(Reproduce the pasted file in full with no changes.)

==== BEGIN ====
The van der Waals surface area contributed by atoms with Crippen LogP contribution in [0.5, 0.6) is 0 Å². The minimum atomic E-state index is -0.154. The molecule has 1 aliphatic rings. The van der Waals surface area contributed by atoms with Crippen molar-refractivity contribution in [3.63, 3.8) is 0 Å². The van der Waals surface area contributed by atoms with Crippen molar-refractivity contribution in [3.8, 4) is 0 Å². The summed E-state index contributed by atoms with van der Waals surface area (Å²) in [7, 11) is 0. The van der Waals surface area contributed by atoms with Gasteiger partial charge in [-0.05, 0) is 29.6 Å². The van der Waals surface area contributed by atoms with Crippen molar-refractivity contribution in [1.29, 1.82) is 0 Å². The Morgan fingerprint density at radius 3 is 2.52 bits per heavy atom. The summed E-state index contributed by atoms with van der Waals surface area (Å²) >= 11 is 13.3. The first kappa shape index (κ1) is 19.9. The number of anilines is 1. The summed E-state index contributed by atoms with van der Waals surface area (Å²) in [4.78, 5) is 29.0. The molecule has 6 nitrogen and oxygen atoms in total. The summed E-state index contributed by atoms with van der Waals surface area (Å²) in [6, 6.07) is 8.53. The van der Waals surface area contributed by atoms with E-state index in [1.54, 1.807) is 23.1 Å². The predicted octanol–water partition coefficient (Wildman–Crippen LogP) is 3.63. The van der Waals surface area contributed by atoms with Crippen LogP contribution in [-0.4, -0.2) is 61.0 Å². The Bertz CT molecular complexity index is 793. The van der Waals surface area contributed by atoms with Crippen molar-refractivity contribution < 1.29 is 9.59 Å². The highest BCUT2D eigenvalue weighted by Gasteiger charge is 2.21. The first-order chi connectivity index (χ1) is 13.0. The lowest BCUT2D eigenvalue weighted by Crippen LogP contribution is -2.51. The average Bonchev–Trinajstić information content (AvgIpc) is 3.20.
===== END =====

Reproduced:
The van der Waals surface area contributed by atoms with Crippen LogP contribution in [0.5, 0.6) is 0 Å². The minimum atomic E-state index is -0.154. The molecule has 1 aliphatic rings. The van der Waals surface area contributed by atoms with Crippen molar-refractivity contribution in [3.63, 3.8) is 0 Å². The van der Waals surface area contributed by atoms with Crippen molar-refractivity contribution in [3.8, 4) is 0 Å². The summed E-state index contributed by atoms with van der Waals surface area (Å²) in [7, 11) is 0. The van der Waals surface area contributed by atoms with Gasteiger partial charge in [-0.05, 0) is 29.6 Å². The van der Waals surface area contributed by atoms with Crippen molar-refractivity contribution in [1.29, 1.82) is 0 Å². The Morgan fingerprint density at radius 3 is 2.52 bits per heavy atom. The summed E-state index contributed by atoms with van der Waals surface area (Å²) >= 11 is 13.3. The first kappa shape index (κ1) is 19.9. The number of anilines is 1. The summed E-state index contributed by atoms with van der Waals surface area (Å²) in [4.78, 5) is 29.0. The molecule has 6 nitrogen and oxygen atoms in total. The summed E-state index contributed by atoms with van der Waals surface area (Å²) in [6, 6.07) is 8.53. The van der Waals surface area contributed by atoms with E-state index in [1.54, 1.807) is 23.1 Å². The predicted octanol–water partition coefficient (Wildman–Crippen LogP) is 3.63. The van der Waals surface area contributed by atoms with Crippen LogP contribution in [-0.4, -0.2) is 61.0 Å². The Bertz CT molecular complexity index is 793. The van der Waals surface area contributed by atoms with Crippen molar-refractivity contribution < 1.29 is 9.59 Å². The highest BCUT2D eigenvalue weighted by Gasteiger charge is 2.21. The first-order chi connectivity index (χ1) is 13.0. The lowest BCUT2D eigenvalue weighted by Crippen LogP contribution is -2.51. The average Bonchev–Trinajstić information content (AvgIpc) is 3.20.